Magmatic-like fluid source of the Chingshui geothermal field, NE Taiwan evidenced by carbonate clumped-isotope paleothermometry

Yi Chia Lu, Sheng Rong Song, Pei Ling Wang, Chung Che Wu, Horng-Sheng Mii, John MacDonald, Chuan Chou Shen, Cédric M. John

Research output: Contribution to journalArticle

5 Citations (Scopus)

Abstract

The Chingshui geothermal field, a moderate-temperature and water-dominated hydrothermal system, was the site of the first geothermal power plant in Taiwan. Many geological, geophysical and geochemical studies using more than 21 drilled wells have been performed since the 1960s. However, there are still controversies regarding the heat and fluid sources due to the tectonically complicated geological setting. To clarify the heat and fluid sources, we analyzed clumped isotopes with carbon and oxygen isotopic compositions of calcite scaling in geothermal wells and veins on outcrops and calculated the δ18O values of the source fluids. Two populations of δ18O values were calculated: −5.8 ± 0.8‰ VSMOW from scaling in the well and −1.0 ± 1.6‰ to 10.0 ± 1.3‰ VSMOW from outcropping calcite veins, indicative of meteoric and magmatic fluid sources, respectively. Meanwhile, two hydrothermal reservoirs at different depths have been identified by magnetotelluric (MT) imaging with micro-seismicity underneath this area. As a result, we propose a two-reservoir model: the shallow reservoir provides fluids from meteoric water for the scaling sampled from wells, whereas the deep reservoir provides magmatic fluids from deep marble decarbonization recorded in outcropping calcite veins.

Original languageEnglish
Pages (from-to)124-133
Number of pages10
JournalJournal of Asian Earth Sciences
Volume149
DOIs
Publication statusPublished - 2017 Nov 1

Fingerprint

isotope
carbonate
fluid
calcite
well
geothermal power
hydrothermal system
meteoric water
marble
seismicity
power plant
outcrop
isotopic composition
oxygen
carbon
temperature
water

Keywords

  • Calcite veins
  • Chingshui geothermal field
  • Clumped isotopes
  • Magmatic fluid

ASJC Scopus subject areas

  • Geology
  • Earth-Surface Processes

Cite this

Magmatic-like fluid source of the Chingshui geothermal field, NE Taiwan evidenced by carbonate clumped-isotope paleothermometry. / Lu, Yi Chia; Song, Sheng Rong; Wang, Pei Ling; Wu, Chung Che; Mii, Horng-Sheng; MacDonald, John; Shen, Chuan Chou; John, Cédric M.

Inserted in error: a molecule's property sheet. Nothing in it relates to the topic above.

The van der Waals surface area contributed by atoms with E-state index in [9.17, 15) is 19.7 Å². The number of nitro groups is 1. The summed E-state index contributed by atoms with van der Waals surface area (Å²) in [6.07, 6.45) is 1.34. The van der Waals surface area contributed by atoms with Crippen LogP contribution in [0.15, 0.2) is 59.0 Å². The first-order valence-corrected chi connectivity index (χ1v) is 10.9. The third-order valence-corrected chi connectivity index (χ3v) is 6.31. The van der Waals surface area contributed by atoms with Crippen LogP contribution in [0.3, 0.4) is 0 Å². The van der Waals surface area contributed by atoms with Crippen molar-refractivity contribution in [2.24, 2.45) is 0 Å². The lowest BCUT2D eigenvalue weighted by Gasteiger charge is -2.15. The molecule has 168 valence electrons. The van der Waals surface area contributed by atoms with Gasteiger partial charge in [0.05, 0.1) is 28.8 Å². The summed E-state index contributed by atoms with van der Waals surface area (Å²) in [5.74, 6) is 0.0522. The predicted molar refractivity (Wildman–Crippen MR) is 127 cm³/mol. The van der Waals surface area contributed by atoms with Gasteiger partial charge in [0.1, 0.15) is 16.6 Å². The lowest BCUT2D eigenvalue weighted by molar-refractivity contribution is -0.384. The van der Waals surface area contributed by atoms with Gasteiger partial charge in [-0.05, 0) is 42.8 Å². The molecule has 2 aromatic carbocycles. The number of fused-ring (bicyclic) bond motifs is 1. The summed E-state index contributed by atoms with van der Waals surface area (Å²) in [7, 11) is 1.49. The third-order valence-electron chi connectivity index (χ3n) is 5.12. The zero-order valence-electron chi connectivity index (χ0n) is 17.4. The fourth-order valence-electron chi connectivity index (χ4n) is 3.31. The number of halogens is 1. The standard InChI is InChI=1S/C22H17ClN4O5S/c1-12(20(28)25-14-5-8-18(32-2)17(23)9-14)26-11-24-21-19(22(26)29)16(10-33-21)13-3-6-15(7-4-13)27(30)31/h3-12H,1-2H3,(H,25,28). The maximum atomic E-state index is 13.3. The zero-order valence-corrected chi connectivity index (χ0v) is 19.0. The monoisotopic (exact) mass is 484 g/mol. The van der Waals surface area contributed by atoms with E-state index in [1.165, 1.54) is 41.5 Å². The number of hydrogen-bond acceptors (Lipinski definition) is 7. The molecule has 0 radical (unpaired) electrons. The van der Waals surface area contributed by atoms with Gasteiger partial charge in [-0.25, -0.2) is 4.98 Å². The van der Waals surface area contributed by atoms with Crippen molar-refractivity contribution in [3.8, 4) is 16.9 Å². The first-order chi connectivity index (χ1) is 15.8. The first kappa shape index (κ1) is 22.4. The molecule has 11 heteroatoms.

In: Journal of Asian Earth Sciences, Vol. 149, 01.11.2017, p. 124-133.

Research output: Contribution to journalArticle

Lu, Yi Chia ; Song, Sheng Rong ; Wang, Pei Ling ; Wu, Chung Che ; Mii, Horng-Sheng ; MacDonald, John ; Shen, Chuan Chou ; John, Cédric M. / Magmatic-like fluid source of the Chingshui geothermal field, NE Taiwan evidenced by carbonate clumped-isotope paleothermometry. In: Journal of Asian Earth Sciences. 2017 ; Vol. 149. pp. 124-133.
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AB - The Chingshui geothermal field, a moderate-temperature and water-dominated hydrothermal system, was the site of the first geothermal power plant in Taiwan. Many geological, geophysical and geochemical studies using more than 21 drilled wells have been performed since the 1960s. However, there are still controversies regarding the heat and fluid sources due to the tectonically complicated geological setting. To clarify the heat and fluid sources, we analyzed clumped isotopes with carbon and oxygen isotopic compositions of calcite scaling in geothermal wells and veins on outcrops and calculated the δ18O values of the source fluids. Two populations of δ18O values were calculated: −5.8 ± 0.8‰ VSMOW from scaling in the well and −1.0 ± 1.6‰ to 10.0 ± 1.3‰ VSMOW from outcropping calcite veins, indicative of meteoric and magmatic fluid sources, respectively. Meanwhile, two hydrothermal reservoirs at different depths have been identified by magnetotelluric (MT) imaging with micro-seismicity underneath this area. As a result, we propose a two-reservoir model: the shallow reservoir provides fluids from meteoric water for the scaling sampled from wells, whereas the deep reservoir provides magmatic fluids from deep marble decarbonization recorded in outcropping calcite veins.

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